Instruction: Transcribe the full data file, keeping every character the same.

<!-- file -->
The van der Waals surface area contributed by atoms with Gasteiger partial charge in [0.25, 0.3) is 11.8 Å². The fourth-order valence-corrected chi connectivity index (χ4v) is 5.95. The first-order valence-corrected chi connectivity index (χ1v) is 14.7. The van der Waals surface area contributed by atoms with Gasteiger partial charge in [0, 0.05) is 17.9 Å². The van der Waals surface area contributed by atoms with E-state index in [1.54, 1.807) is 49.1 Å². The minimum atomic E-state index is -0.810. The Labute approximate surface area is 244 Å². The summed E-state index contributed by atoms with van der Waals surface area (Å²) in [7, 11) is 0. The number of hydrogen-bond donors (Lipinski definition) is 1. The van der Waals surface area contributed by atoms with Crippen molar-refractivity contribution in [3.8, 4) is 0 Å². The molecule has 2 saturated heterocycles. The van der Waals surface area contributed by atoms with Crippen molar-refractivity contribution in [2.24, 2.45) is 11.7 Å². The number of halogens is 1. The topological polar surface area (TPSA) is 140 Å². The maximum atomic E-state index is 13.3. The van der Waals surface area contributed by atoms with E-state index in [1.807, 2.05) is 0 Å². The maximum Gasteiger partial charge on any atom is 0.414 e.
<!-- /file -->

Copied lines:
The van der Waals surface area contributed by atoms with Gasteiger partial charge in [0.25, 0.3) is 11.8 Å². The fourth-order valence-corrected chi connectivity index (χ4v) is 5.95. The first-order valence-corrected chi connectivity index (χ1v) is 14.7. The van der Waals surface area contributed by atoms with Gasteiger partial charge in [0, 0.05) is 17.9 Å². The van der Waals surface area contributed by atoms with E-state index in [1.54, 1.807) is 49.1 Å². The minimum atomic E-state index is -0.810. The Labute approximate surface area is 244 Å². The summed E-state index contributed by atoms with van der Waals surface area (Å²) in [7, 11) is 0. The number of hydrogen-bond donors (Lipinski definition) is 1. The van der Waals surface area contributed by atoms with Crippen molar-refractivity contribution in [3.8, 4) is 0 Å². The molecule has 2 saturated heterocycles. The van der Waals surface area contributed by atoms with Crippen molar-refractivity contribution in [2.24, 2.45) is 11.7 Å². The number of halogens is 1. The topological polar surface area (TPSA) is 140 Å². The maximum atomic E-state index is 13.3. The van der Waals surface area contributed by atoms with E-state index in [1.807, 2.05) is 0 Å². The maximum Gasteiger partial charge on any atom is 0.414 e.